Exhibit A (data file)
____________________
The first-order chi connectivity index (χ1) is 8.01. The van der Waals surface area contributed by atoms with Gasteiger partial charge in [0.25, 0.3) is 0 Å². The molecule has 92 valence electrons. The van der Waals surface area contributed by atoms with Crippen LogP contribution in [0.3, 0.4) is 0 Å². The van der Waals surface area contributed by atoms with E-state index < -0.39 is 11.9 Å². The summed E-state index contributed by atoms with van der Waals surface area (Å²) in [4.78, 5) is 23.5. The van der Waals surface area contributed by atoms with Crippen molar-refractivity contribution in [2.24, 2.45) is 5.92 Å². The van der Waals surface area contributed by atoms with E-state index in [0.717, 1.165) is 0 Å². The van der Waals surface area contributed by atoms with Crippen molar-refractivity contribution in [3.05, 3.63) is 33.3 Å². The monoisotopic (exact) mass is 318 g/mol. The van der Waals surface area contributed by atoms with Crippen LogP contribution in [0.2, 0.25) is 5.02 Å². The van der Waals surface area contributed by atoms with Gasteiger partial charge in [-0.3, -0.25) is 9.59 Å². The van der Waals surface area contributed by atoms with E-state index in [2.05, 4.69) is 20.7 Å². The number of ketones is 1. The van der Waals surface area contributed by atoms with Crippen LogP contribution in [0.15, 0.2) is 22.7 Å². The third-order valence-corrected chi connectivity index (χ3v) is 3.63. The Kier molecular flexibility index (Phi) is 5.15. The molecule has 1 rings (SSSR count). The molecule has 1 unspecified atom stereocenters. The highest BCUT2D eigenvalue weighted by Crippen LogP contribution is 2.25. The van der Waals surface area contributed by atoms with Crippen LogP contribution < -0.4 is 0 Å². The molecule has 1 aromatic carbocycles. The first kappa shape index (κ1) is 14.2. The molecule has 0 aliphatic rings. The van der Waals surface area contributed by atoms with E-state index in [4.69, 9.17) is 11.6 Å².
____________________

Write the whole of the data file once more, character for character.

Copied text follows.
The first-order chi connectivity index (χ1) is 8.01. The van der Waals surface area contributed by atoms with Gasteiger partial charge in [0.25, 0.3) is 0 Å². The molecule has 92 valence electrons. The van der Waals surface area contributed by atoms with Crippen LogP contribution in [0.3, 0.4) is 0 Å². The van der Waals surface area contributed by atoms with E-state index < -0.39 is 11.9 Å². The summed E-state index contributed by atoms with van der Waals surface area (Å²) in [4.78, 5) is 23.5. The van der Waals surface area contributed by atoms with Crippen molar-refractivity contribution in [2.24, 2.45) is 5.92 Å². The van der Waals surface area contributed by atoms with E-state index in [0.717, 1.165) is 0 Å². The van der Waals surface area contributed by atoms with Crippen molar-refractivity contribution in [3.05, 3.63) is 33.3 Å². The monoisotopic (exact) mass is 318 g/mol. The van der Waals surface area contributed by atoms with Crippen LogP contribution in [0.2, 0.25) is 5.02 Å². The van der Waals surface area contributed by atoms with Gasteiger partial charge in [-0.3, -0.25) is 9.59 Å². The van der Waals surface area contributed by atoms with E-state index in [2.05, 4.69) is 20.7 Å². The number of ketones is 1. The van der Waals surface area contributed by atoms with Crippen LogP contribution in [0.15, 0.2) is 22.7 Å². The third-order valence-corrected chi connectivity index (χ3v) is 3.63. The Kier molecular flexibility index (Phi) is 5.15. The molecule has 1 rings (SSSR count). The molecule has 1 unspecified atom stereocenters. The highest BCUT2D eigenvalue weighted by Crippen LogP contribution is 2.25. The van der Waals surface area contributed by atoms with Crippen LogP contribution < -0.4 is 0 Å². The molecule has 1 aromatic carbocycles. The first kappa shape index (κ1) is 14.2. The molecule has 0 aliphatic rings. The van der Waals surface area contributed by atoms with E-state index in [4.69, 9.17) is 11.6 Å².